G.I. Joe PSAs: Part Three

Let’s tackle a final round of those wholesome-yet-weird PSAs that were tacked on at the end of every G.I. Joe cartoon in the 1980s! We’ll begin with…

Clothes On Fire

I don’t know about you, but if anyone ever made a movie called “Clothes On Fire,” I’d have to see it on sheer principle and curiosity. In this case, it’s more like “Jacket Lightly Steamed,” but it’s a decent attempt at another trademark Joe childcide.

Two kids are deep in the woods at night, making camp all by themselves. Strangely enough, there’s no Joe called Babysitter who jumps out and chides them for being so foolish to think they could survive the night alone without parental supervision. One of the kids — a kid who looks faintly like Michael J. Fox — puts more wood on the fire. We’ve so far learned that fire in Joe PSAs are so ravenous for child flesh to char that it often migrates thousands of miles out of its way just to take down a youngster. Mikey here quickly discovers this, as an ember lands on his jacket sleeve and quite possibly the smallest flame known to mankind takes root there.

Now, if it were me and I really wanted to install the fear of God in kids watching, I’d have Mikey lit up from the crown of his head to the bottom of his feet like the Human Torch in under two seconds, waving his arms and screaming that his only regret is that he’ll never be able to smile again without give small children night terrors. Clothes on fire, my patootie. I’ve had worse from a slight sunburn.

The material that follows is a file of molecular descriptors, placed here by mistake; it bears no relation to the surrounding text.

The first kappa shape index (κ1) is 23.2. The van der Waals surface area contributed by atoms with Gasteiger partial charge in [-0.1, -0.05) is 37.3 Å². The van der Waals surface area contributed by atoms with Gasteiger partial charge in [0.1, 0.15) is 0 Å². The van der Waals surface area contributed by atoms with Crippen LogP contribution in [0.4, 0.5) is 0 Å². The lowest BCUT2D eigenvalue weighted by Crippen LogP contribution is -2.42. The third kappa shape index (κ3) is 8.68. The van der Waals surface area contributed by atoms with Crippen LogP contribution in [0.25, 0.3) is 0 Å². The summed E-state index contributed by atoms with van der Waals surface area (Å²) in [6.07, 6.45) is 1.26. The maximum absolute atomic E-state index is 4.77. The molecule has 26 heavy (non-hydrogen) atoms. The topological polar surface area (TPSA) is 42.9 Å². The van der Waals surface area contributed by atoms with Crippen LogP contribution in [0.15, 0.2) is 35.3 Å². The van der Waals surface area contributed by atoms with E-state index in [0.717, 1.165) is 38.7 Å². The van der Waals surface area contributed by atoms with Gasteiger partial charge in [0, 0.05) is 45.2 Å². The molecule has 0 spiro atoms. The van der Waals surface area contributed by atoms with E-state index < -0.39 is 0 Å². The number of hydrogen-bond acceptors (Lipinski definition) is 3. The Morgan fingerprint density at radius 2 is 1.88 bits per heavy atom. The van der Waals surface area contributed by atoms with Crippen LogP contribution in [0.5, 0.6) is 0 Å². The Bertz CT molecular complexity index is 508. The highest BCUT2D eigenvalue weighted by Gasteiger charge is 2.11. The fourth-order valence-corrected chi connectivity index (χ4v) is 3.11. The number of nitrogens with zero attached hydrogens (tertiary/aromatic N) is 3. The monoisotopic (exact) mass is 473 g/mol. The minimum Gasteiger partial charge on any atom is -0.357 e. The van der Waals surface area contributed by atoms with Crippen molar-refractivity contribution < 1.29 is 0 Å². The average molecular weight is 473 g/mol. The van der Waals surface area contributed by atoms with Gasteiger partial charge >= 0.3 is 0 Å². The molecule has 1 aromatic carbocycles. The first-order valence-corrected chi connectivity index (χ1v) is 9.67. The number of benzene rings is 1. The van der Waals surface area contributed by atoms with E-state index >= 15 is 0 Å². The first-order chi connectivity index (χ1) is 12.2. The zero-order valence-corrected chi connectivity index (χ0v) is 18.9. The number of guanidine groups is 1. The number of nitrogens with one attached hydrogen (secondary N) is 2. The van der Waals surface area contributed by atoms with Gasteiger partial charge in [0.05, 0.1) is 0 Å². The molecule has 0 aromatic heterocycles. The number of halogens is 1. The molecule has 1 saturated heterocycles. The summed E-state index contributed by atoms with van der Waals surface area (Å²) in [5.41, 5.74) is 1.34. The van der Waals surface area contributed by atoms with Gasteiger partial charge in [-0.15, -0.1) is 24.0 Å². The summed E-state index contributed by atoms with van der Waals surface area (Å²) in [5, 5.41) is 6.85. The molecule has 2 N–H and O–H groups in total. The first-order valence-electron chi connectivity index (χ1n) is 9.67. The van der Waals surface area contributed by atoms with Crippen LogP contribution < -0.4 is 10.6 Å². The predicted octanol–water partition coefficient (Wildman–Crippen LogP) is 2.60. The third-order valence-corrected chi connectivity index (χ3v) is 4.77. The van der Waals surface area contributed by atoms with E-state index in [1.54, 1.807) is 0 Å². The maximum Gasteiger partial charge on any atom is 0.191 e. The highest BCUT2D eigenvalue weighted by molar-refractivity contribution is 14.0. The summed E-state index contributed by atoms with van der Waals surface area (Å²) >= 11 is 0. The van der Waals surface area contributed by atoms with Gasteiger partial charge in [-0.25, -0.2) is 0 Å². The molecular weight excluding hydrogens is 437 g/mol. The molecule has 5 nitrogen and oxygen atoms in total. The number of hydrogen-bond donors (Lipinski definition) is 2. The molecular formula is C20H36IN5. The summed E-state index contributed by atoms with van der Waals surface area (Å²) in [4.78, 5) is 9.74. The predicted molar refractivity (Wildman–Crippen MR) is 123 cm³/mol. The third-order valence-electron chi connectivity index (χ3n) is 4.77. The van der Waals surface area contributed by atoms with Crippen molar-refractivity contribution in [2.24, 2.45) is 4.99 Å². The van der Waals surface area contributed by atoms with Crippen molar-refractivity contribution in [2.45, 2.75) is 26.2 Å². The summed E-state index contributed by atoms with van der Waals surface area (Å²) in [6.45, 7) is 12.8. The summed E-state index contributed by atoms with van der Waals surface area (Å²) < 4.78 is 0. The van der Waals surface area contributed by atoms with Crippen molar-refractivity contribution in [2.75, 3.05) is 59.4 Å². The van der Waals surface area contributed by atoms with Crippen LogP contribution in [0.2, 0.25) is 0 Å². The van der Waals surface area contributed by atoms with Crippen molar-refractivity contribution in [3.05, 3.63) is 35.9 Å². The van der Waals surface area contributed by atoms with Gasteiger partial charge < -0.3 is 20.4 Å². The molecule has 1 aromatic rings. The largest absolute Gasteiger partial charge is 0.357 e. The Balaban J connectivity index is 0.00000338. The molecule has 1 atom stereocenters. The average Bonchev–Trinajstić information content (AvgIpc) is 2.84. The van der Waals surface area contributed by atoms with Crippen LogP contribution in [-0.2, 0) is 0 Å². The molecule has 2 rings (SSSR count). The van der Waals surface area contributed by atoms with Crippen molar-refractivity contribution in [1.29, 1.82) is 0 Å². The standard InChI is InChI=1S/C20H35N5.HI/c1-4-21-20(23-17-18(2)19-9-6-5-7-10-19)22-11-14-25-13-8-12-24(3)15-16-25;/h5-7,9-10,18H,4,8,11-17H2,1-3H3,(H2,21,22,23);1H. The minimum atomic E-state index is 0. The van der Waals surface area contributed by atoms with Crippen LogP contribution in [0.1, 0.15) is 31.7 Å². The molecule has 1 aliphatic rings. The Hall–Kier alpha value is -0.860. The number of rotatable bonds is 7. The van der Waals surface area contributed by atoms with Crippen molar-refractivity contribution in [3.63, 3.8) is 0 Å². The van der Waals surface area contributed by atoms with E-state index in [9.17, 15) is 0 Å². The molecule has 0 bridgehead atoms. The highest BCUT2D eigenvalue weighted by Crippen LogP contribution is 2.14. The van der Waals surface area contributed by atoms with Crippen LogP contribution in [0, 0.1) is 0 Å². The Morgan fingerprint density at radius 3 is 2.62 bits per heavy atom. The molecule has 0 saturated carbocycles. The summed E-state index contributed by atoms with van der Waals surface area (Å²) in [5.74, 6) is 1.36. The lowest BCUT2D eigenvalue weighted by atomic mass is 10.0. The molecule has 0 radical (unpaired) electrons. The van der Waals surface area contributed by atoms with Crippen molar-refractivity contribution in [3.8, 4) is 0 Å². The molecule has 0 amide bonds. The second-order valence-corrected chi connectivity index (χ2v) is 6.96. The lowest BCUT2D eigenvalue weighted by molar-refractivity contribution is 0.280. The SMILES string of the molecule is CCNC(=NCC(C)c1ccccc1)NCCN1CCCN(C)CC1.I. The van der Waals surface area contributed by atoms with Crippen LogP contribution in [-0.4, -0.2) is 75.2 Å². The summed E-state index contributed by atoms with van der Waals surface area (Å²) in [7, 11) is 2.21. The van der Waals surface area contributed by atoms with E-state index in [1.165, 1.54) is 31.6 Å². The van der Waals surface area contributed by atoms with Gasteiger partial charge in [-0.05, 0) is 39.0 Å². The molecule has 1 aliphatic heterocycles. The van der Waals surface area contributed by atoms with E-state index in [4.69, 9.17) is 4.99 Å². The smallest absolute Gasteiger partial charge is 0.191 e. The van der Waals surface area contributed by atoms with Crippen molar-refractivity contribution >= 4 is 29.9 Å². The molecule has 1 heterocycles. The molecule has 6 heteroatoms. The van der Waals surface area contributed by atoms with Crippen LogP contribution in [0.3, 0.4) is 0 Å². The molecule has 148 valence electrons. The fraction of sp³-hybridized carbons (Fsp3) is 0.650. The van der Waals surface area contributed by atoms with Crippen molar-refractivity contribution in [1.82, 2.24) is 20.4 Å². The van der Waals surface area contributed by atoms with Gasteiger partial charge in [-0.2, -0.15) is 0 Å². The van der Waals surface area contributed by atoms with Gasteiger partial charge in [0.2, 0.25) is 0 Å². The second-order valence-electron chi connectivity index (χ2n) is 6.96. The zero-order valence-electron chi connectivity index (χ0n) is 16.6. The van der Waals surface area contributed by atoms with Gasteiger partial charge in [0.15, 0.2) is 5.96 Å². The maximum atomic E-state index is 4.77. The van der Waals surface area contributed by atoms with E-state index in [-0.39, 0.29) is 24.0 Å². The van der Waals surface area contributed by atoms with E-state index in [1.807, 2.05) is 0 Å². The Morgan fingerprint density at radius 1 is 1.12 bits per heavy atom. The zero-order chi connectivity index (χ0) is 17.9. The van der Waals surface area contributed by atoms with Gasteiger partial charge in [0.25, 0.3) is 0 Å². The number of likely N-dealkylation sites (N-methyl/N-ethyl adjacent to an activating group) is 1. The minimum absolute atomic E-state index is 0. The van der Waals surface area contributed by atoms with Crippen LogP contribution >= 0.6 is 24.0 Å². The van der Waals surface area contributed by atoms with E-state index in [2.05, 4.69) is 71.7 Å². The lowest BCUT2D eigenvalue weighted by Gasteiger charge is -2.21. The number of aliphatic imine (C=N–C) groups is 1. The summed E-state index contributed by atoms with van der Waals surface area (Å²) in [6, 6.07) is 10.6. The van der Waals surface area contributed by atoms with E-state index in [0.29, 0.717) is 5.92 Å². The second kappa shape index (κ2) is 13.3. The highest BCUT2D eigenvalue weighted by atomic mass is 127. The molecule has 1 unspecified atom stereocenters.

However, as we will soon learn, the G.I. Joes have a different idea of installing fear in kids foolish enough to get their clothes on fire.

Mikey’s friend urges him to make a run for the stream. WRONG, idiot friend! DEAD WRONG! That wouldn’t allow our Joe of the Day, Spirit, his chance for action. Unlike many Joes who merely step out from wherever they’ve been playing hide-n-seek and offer words of sound(er) advice, Spirit the Native American comes barreling out of the dark, dark woods and grabs a huge blanket. Naturally, both of the kids quickly find the front of their pants stained with terror pee, a common response whenever strangers tend to dart out of the midnight woods with the apparent intention to kidnap them and feast upon their livers for dinner. “****!” they shriek. “HOLY **** GET AWAY YOU **********-***!!!”